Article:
When editor Eliza Borné looked to extend the Oxford American’s literate and unapologetically Southern voice last year, she turned to an executive editor with precisely the right skill set for podcasting.
Sara A. Lewis, who learned audio production in high school, journalism in college and storytelling and literature as a master’s and Ph.D. student at the University of Southern Mississippi, also turned out to be a dogged grant hunter.
The OA’s “Points South” podcast, which made its debut in September, landed a $350,000 grant this month from the National Endowment for the Humanities. OA, a 501(c)(3) nonprofit arts organization, publishes Oxford American magazine, founded in 1992 in Mississippi but transferred to Little Rock in late 2002. It now has a “positive institutional partnership” with the University of Central Arkansas in Conway, Borné says.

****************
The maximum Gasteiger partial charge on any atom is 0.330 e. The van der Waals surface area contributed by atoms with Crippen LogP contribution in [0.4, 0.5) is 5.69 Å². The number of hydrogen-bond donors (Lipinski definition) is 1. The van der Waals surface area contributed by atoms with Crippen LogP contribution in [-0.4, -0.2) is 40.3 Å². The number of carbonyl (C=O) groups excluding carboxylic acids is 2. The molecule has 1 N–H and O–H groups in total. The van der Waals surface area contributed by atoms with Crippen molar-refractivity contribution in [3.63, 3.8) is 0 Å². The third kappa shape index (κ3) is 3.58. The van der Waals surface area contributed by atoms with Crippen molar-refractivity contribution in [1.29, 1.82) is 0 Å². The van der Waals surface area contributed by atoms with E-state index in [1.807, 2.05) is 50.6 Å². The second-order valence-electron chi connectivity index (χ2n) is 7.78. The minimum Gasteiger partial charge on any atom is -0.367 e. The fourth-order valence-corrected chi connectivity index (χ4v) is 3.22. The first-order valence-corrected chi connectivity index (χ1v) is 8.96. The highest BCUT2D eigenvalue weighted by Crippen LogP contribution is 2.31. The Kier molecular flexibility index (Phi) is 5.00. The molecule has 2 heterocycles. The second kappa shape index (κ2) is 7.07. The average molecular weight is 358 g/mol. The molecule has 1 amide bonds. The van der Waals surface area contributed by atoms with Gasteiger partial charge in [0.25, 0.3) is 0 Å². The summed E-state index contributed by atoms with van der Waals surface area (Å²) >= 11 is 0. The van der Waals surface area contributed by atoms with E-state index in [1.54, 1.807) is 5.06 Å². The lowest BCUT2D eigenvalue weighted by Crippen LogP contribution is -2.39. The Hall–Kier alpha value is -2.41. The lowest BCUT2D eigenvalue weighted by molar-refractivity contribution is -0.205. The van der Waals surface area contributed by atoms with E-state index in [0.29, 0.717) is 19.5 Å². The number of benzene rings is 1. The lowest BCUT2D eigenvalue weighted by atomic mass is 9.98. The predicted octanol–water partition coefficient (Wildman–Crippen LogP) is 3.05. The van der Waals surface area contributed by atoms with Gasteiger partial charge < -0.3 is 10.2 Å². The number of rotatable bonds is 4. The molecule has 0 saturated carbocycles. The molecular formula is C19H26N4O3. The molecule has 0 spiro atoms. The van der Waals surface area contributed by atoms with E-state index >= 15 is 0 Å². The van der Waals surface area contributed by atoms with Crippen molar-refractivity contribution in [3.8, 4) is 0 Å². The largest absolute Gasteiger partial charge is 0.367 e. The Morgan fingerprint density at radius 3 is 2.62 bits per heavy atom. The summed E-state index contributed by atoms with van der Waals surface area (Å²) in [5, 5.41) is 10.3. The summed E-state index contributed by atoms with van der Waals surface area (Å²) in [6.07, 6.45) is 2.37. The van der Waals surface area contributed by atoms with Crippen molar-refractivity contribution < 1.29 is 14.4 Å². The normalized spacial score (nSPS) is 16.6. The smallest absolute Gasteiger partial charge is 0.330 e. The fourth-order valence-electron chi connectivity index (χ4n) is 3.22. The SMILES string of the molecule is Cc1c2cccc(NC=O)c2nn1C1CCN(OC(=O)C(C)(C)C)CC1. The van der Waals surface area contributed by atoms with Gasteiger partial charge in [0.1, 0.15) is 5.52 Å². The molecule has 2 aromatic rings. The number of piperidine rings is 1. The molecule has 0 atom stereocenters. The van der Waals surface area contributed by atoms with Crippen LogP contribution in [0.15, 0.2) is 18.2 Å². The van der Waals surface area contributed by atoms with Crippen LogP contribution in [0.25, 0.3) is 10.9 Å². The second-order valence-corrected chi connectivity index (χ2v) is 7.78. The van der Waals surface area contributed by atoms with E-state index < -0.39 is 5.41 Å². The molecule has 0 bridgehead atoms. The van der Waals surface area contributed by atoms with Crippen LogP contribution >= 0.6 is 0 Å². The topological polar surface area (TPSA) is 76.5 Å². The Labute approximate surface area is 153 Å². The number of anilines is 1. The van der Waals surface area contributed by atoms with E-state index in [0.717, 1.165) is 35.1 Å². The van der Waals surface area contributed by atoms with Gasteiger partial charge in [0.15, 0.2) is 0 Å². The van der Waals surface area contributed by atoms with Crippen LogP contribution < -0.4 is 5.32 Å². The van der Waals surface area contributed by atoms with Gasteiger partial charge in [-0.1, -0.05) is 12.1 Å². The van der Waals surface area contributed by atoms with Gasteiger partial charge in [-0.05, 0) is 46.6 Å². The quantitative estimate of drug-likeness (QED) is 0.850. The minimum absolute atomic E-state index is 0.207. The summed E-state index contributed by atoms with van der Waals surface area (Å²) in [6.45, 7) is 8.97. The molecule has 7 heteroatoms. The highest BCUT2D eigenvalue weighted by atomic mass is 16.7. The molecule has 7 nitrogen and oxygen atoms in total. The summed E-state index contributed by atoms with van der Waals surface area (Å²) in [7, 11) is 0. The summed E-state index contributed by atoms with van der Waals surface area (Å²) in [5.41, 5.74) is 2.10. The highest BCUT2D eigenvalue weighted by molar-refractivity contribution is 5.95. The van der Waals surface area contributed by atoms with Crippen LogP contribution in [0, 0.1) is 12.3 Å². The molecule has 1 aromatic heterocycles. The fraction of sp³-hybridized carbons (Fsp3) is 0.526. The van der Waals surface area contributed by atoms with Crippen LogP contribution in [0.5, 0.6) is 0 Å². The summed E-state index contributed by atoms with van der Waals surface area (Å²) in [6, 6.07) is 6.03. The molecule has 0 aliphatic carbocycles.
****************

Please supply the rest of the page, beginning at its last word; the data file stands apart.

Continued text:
“The OA is the only NEH grant recipient in Arkansas this cycle,” Borné told Arkansas Business by email. Lewis, in a phone interview, described the podcast opportunity as “a convergence of all my professional training, including audio engineering, a bachelor’s degree in journalism and graduate training in fiction and storytelling.”
The grant will fund a series of 20- to 30-minute reported segments of “Points South,” which produced podcasts last year on Ruth Coker Burks, who used her real estate earnings to care for dying and abandoned AIDS patients in Hot Springs at the height of that epidemic, and on Clyde Kennard, the first person to truly pursue desegregation at Southern Miss.